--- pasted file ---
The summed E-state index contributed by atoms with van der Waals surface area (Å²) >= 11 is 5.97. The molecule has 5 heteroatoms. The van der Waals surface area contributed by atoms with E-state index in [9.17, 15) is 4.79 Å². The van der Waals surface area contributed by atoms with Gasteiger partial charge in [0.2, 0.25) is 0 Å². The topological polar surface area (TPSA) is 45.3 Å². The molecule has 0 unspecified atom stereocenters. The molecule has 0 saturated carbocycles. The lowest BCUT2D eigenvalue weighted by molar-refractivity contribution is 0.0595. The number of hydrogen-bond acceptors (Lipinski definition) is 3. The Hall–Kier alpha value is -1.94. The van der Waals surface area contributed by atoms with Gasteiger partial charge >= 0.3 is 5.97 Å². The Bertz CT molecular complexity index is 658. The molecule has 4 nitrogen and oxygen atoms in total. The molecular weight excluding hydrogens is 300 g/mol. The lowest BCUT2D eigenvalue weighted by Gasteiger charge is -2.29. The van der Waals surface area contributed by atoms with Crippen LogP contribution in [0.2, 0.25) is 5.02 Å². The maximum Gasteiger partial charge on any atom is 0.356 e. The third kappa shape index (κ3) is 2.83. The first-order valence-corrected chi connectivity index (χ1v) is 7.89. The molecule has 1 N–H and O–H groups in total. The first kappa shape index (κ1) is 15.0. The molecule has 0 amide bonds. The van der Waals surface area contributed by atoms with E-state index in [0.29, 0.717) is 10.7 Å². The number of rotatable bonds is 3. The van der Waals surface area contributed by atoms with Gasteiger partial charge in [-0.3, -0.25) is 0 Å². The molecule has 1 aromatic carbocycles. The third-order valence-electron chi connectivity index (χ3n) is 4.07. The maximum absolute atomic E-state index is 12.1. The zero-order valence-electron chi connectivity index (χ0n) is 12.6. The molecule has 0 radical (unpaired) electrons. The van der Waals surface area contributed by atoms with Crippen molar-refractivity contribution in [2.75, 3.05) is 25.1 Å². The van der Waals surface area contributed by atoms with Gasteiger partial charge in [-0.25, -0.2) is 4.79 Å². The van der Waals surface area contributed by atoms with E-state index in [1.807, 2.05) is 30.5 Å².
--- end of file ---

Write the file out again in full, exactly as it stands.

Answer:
The summed E-state index contributed by atoms with van der Waals surface area (Å²) >= 11 is 5.97. The molecule has 5 heteroatoms. The van der Waals surface area contributed by atoms with E-state index in [9.17, 15) is 4.79 Å². The van der Waals surface area contributed by atoms with Gasteiger partial charge in [0.2, 0.25) is 0 Å². The topological polar surface area (TPSA) is 45.3 Å². The molecule has 0 unspecified atom stereocenters. The molecule has 0 saturated carbocycles. The lowest BCUT2D eigenvalue weighted by molar-refractivity contribution is 0.0595. The number of hydrogen-bond acceptors (Lipinski definition) is 3. The Hall–Kier alpha value is -1.94. The van der Waals surface area contributed by atoms with Gasteiger partial charge >= 0.3 is 5.97 Å². The Bertz CT molecular complexity index is 658. The molecule has 4 nitrogen and oxygen atoms in total. The molecular weight excluding hydrogens is 300 g/mol. The lowest BCUT2D eigenvalue weighted by Gasteiger charge is -2.29. The van der Waals surface area contributed by atoms with Crippen LogP contribution in [0.2, 0.25) is 5.02 Å². The maximum Gasteiger partial charge on any atom is 0.356 e. The third kappa shape index (κ3) is 2.83. The first-order valence-corrected chi connectivity index (χ1v) is 7.89. The molecule has 1 N–H and O–H groups in total. The first kappa shape index (κ1) is 15.0. The molecule has 0 amide bonds. The van der Waals surface area contributed by atoms with E-state index in [0.29, 0.717) is 10.7 Å². The number of rotatable bonds is 3. The van der Waals surface area contributed by atoms with Gasteiger partial charge in [-0.3, -0.25) is 0 Å². The molecule has 1 aromatic carbocycles. The third-order valence-electron chi connectivity index (χ3n) is 4.07. The maximum absolute atomic E-state index is 12.1. The zero-order valence-electron chi connectivity index (χ0n) is 12.6. The molecule has 0 radical (unpaired) electrons. The van der Waals surface area contributed by atoms with Crippen molar-refractivity contribution in [2.75, 3.05) is 25.1 Å². The van der Waals surface area contributed by atoms with Gasteiger partial charge in [-0.25, -0.2) is 4.79 Å². The van der Waals surface area contributed by atoms with E-state index in [1.807, 2.05) is 30.5 Å².